But when you are a minority, these experiences and feelings happen day after day, and it wears you down. It’s grinding on you, and it fucks with your sense of identity. I experienced shades of this living in small town China. Every time I went to the store, stepped on a bus, sat down next to someone, went to a party…there was this feeling of “what is she doing here?” It was like having an extra person following you around- there is me, Sven, and then there is my race, with all the implications and history behind it. And except in very few instances when I was with my real friends or with other foreigners, I was rarely fully comfortable. I always had this little nagging awareness that I was different, and in some ways, not as good. I felt like I was always slightly apologizing for my presence, and just deeply uncomfortable in my skin.

It’s not an exact analog, of course. I knew I could go home, my status came with a lot of perks as well as drawbacks, and I was trying to fit into a completely foreign culture rather than feeling like an alien in my own. But it was enough to make me feel thankful that when I walk down the street here nobody stares, when I go to a job interview, I don’t have to think about what the interviewer thinks about white people, and race isn’t a part of my every day awareness. It’s a real privledge.

Uh, you’re talking about it, so it seems to have worked.

It’s YouTube. Never read the comments on YouTube.

Please quote the part where I have a community dialogue about causes and/or solutions of white privilege.
The “people are talking about it, we have succeeded!” mindset is so typical of bleeding hearts that the SWPL article reads like a how-to for that sort of video.

Well, gosh, maybe you should go back to India, where you will certainly not be subjected to such horrible unfairness. We horrible white people should not have forced you to immigrate here, considering what a wonderful life you had back there. It really was mean of us.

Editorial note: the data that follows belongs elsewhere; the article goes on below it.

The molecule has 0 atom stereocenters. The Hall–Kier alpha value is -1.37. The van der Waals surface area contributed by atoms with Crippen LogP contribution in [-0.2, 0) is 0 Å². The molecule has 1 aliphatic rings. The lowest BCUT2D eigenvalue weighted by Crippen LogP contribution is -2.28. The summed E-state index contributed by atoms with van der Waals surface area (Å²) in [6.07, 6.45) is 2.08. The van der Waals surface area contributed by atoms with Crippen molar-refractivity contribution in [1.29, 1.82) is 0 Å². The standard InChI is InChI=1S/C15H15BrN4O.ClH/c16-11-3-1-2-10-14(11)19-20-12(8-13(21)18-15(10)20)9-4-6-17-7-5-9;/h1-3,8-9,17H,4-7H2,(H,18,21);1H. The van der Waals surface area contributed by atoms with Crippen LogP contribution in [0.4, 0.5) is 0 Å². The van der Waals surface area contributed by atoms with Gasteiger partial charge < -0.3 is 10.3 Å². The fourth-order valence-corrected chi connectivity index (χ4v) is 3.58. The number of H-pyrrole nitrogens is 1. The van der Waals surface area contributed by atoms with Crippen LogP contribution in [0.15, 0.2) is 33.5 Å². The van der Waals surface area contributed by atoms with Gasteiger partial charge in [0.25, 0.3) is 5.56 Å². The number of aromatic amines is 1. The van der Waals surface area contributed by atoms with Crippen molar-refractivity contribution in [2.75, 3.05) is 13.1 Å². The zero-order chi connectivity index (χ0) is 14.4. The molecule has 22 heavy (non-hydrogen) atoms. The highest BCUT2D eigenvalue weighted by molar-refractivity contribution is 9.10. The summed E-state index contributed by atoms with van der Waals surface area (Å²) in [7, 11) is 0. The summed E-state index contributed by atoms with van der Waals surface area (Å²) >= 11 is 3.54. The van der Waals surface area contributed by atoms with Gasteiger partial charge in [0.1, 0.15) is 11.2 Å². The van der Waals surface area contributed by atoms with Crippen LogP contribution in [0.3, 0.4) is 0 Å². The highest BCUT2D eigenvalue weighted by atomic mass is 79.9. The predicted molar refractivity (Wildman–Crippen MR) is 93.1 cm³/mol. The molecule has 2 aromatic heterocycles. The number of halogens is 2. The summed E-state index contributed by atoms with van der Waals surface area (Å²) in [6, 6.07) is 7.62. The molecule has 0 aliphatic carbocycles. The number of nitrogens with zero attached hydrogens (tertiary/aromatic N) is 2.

You understand that she’s not accusing you, right? The fact that there’s unfairness to non-whites doesn’t require that all white people are horrible and unfair. Although responding with “go home then” really doesn’t help you.

Saying “whites are privileged” is totally racist. Really.

Where do you get the idea that whites are endlessly obligated to be sensitive to minorities? There is no reason whatsoever that whites should feel bad about being the dominant political, cultural and demographic majority, and if that makes you feel bad–well, boo fucking hoo.

Aaaand all opportunity for constructive dialog goes out the window.

The campaign’s point is true, of course – I’m not even sure what there is to argue about, though apparently some people are gonna try anyway – but that video made me want to jam it in a bathroom stall and give it a swirlie. Christ, that was annoying … and I agree with it! Kind of a terrible job on their part, as it’s just gonna alienate anyone who isn’t already inclined to agree.

You realize that she and her family chose to come here because our society obviously provided them a better quality of life, and yet she choses to feel resentment against the white majority which generously allowed her to come here in the first place? She is biting the hand that feeds her.

“White privilege” is just another way of saying, “White people suck.”

It’s Ok. I feel no reason to respond to him; he doesn’t warrant it. I did want to post that you’re right - I’m not accusing anyone of anything. I love this country and I’m happy to be here and be a part of it. I know it’s the best opportunity I could have, no matter what. I’m not ungrateful for the opportunity.

That doesn’t change the fact that I live in a predominantly white country!

I will say one thing. I am home. India is my mother country in many ways and I don’t forget that I was born there and lived there for four years, and most of my family is there.

But I’ve been here since 1979, and I’m a citizen, and this is my country.